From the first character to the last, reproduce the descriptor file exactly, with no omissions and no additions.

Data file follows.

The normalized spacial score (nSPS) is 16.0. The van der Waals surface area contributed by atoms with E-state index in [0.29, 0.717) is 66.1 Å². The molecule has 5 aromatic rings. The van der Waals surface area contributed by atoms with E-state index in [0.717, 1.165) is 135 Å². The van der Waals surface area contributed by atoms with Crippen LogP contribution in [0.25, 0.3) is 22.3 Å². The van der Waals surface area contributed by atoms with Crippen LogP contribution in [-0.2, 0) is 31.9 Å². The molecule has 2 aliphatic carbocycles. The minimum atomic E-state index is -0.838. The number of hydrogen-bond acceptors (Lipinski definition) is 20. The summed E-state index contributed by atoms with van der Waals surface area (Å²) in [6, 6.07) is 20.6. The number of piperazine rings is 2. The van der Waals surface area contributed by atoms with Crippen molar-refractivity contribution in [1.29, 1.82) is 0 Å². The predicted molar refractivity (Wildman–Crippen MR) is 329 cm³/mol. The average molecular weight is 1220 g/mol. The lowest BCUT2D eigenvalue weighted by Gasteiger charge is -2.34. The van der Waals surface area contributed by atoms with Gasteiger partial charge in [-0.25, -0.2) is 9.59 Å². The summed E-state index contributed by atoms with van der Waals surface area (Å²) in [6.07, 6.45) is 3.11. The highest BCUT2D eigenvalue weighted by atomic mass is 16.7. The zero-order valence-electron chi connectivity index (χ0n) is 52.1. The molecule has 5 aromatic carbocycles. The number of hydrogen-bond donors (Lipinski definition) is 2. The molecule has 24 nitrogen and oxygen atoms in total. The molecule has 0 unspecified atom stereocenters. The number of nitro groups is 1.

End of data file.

The normalized spacial score (nSPS) is 16.0. The van der Waals surface area contributed by atoms with E-state index in [0.29, 0.717) is 66.1 Å². The molecule has 5 aromatic rings. The van der Waals surface area contributed by atoms with E-state index in [0.717, 1.165) is 135 Å². The van der Waals surface area contributed by atoms with Crippen LogP contribution in [0.25, 0.3) is 22.3 Å². The van der Waals surface area contributed by atoms with Crippen LogP contribution in [-0.2, 0) is 31.9 Å². The molecule has 2 aliphatic carbocycles. The minimum atomic E-state index is -0.838. The number of hydrogen-bond acceptors (Lipinski definition) is 20. The summed E-state index contributed by atoms with van der Waals surface area (Å²) in [6, 6.07) is 20.6. The number of piperazine rings is 2. The van der Waals surface area contributed by atoms with Crippen molar-refractivity contribution in [1.29, 1.82) is 0 Å². The predicted molar refractivity (Wildman–Crippen MR) is 329 cm³/mol. The average molecular weight is 1220 g/mol. The lowest BCUT2D eigenvalue weighted by Gasteiger charge is -2.34. The van der Waals surface area contributed by atoms with Gasteiger partial charge in [-0.25, -0.2) is 9.59 Å². The summed E-state index contributed by atoms with van der Waals surface area (Å²) in [6.07, 6.45) is 3.11. The highest BCUT2D eigenvalue weighted by atomic mass is 16.7. The zero-order valence-electron chi connectivity index (χ0n) is 52.1. The molecule has 5 aromatic carbocycles. The number of hydrogen-bond donors (Lipinski definition) is 2. The molecule has 24 nitrogen and oxygen atoms in total. The molecule has 0 unspecified atom stereocenters. The number of nitro groups is 1.